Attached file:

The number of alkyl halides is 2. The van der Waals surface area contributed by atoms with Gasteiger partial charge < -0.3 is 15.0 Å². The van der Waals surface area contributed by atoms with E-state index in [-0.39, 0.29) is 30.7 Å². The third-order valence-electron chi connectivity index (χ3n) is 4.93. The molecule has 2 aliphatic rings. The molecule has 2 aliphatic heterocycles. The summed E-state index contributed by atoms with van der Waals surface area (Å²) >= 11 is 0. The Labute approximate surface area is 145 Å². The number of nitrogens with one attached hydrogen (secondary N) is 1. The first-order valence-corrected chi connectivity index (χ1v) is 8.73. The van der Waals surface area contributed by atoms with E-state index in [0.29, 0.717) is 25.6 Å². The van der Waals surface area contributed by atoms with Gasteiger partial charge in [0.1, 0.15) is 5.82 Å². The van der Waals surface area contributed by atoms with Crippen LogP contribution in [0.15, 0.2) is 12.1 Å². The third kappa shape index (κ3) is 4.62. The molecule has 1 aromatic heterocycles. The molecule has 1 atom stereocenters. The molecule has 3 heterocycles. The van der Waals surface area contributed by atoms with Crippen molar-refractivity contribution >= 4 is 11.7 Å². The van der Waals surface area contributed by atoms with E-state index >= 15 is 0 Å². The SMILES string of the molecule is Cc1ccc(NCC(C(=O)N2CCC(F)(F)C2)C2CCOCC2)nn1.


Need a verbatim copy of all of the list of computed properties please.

The number of alkyl halides is 2. The van der Waals surface area contributed by atoms with Gasteiger partial charge < -0.3 is 15.0 Å². The van der Waals surface area contributed by atoms with E-state index in [-0.39, 0.29) is 30.7 Å². The third-order valence-electron chi connectivity index (χ3n) is 4.93. The molecule has 2 aliphatic rings. The molecule has 2 aliphatic heterocycles. The summed E-state index contributed by atoms with van der Waals surface area (Å²) >= 11 is 0. The Labute approximate surface area is 145 Å². The number of nitrogens with one attached hydrogen (secondary N) is 1. The first-order valence-corrected chi connectivity index (χ1v) is 8.73. The van der Waals surface area contributed by atoms with E-state index in [0.29, 0.717) is 25.6 Å². The van der Waals surface area contributed by atoms with Gasteiger partial charge in [0.1, 0.15) is 5.82 Å². The van der Waals surface area contributed by atoms with Crippen LogP contribution in [0.15, 0.2) is 12.1 Å². The third kappa shape index (κ3) is 4.62. The molecule has 1 aromatic heterocycles. The molecule has 1 atom stereocenters. The molecule has 3 heterocycles. The van der Waals surface area contributed by atoms with Crippen molar-refractivity contribution >= 4 is 11.7 Å². The van der Waals surface area contributed by atoms with E-state index >= 15 is 0 Å². The SMILES string of the molecule is Cc1ccc(NCC(C(=O)N2CCC(F)(F)C2)C2CCOCC2)nn1.